AT&T's revenue took a hit in the fourth quarter as the company gears up for the launch of WarnerMedia's new streaming service, HBO Max, due to arrive this May. The WarnerMedia division, which includes HBO as well as Turner and Warner Bros., saw revenue decline 3.3%, to $8.92 billion -- a drop that was in part attributed to WarnerMedia's decision to not license shows and movies to other services in advance of HBO Max's debut. The HBO Max investment, which includes these "foregone WarnerMedia content licensing revenues," totaled $1.2 billion.
WarnerMedia also saw a 9.5% decline in fourth-quarter operating income, to $2.4 billion, related to the HBO Max investment.
Among the shows which WarnerMedia decided to keep in-house ahead of HBO Max were "Friends" and "Big Bang Theory," which in the past have been sold externally.
These impacts, along with the loss of subscribers to AT&T's pay-TV business and other streaming services, also helped pull AT&T's overall revenue down in Q4. The company reported total fourth-quarter revenue of $46.82 billion, down 2.4%, and profit of $2.39 billion (or 33 cents per share), down from $4.86 billion (or 66 cents per share) in the same period a year ago.
The company saw significant losses in streaming and its pay-TV business. It lost 945,000 pay-TV subscribers across DirecTV and U-Verse, as well as 219,000 subscribers for its over-the-top streaming service, AT&T TV Now. AT&T's streaming service has lost subscribers throughout the year, noted The Hollywood Reporter, with a loss of 83,000 subscribers in Q1, 168,000 in Q2 and 195,000 in Q3. By the end of the year, AT&T TV Now ended up with 926,000 subscribers. That's less than half the estimated subscriber numbers for Hulu's live TV streaming service (not its VOD product).
On the pay-TV side, the company ended the year with 19.5 million customers, again following a stream of quarterly losses that peaked in Q3, when the businesses lost a combined 1.2 million subscribers.
On the earnings call, AT&T acknowledged that HBO Max would be "critical" to the company's success going forward. WarnerMedia CEO and AT&T COO John Stankey said the service would be the "highest-quality premium SVOD [service] in the market with a great experience, better curation, and higher percentage of culturally relevant offerings than competing products."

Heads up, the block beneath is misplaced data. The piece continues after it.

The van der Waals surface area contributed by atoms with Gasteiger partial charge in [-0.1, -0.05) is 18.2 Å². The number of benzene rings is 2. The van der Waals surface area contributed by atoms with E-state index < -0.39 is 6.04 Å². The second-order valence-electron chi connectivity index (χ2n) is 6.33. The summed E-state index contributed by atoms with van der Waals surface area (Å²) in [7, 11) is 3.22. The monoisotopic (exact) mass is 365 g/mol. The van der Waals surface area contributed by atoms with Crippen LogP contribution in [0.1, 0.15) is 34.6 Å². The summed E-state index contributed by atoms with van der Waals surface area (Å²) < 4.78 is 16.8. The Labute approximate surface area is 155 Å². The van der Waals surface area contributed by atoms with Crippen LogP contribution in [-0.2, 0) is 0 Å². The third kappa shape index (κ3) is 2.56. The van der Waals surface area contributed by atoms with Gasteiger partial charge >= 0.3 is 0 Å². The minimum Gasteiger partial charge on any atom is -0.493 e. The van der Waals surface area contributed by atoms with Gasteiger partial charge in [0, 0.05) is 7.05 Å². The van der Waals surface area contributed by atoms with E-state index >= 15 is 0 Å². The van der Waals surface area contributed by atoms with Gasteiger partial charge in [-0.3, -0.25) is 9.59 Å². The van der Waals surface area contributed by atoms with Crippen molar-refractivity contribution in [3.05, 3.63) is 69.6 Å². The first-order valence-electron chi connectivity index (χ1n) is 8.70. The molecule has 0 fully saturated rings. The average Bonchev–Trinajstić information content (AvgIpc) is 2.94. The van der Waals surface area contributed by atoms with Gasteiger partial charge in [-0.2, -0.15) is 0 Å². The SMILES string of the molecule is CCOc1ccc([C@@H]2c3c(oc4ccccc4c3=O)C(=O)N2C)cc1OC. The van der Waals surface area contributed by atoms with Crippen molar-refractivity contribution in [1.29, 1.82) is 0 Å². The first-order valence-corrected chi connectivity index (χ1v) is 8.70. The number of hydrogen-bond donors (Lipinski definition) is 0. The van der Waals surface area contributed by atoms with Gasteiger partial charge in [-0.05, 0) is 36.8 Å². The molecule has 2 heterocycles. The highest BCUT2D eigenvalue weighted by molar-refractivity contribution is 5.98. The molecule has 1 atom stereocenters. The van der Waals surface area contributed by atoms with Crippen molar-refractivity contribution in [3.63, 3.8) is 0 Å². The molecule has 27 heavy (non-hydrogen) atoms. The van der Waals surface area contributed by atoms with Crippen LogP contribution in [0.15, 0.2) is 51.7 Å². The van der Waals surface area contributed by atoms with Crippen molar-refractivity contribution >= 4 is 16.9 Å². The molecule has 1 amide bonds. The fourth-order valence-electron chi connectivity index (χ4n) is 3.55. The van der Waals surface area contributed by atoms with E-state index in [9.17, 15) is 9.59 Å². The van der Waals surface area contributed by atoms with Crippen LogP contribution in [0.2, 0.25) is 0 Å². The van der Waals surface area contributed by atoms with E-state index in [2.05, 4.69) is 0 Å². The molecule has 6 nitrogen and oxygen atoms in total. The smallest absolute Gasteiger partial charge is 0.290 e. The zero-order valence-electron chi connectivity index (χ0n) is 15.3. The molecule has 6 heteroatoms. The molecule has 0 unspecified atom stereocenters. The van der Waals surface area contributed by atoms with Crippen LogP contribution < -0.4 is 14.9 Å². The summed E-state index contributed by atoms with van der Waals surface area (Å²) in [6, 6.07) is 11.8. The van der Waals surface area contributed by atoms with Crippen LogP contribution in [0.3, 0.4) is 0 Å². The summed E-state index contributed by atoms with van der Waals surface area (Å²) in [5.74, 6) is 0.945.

Stankey noted the company would have some "pretty aggressive promotions" for HBO Max at launch, including some wireless customers who will get it for free on some unlimited plans. It's doing deals with potential distribution partners, including both digital platforms and pay-TV companies. And HBO's more than 10 million customers on AT&T's existing distribution platforms will be offered access to HBO Max immediately at launch, to give it a fast start.
In the meantime, however, the HBO Max investment will continue to impact near-term revenues, AT&T warned.
"In the first part of the year, we expect pressure from heavy HBO Max investment, which you saw begin in the fourth quarter," said AT&T Chief Financial Officer John Stephens. But the company remains hopeful that HBO Max will do well.
"In the second half of the year, you will see our momentum build...HBO Max will have launched leading to strong subscriber growth. The run rate benefits of our cost reduction plans will be clearly visible. And 5G combined with HBO Max will drive more upgrades and stronger wireless revenue growth later in the year," Stephens added.
Of course, HBO Max's success is not guaranteed. AT&T may be bundling the service and offering it to existing HBO customers, but it still needs to grow its subscriber base with new sign-ups. And this year, there's a lot of new competition in streaming, thanks to the recent launches of Disney+ and Apple TV+, as well as the soon-to-arrive new services, including NBCU's Peacock and Quibi.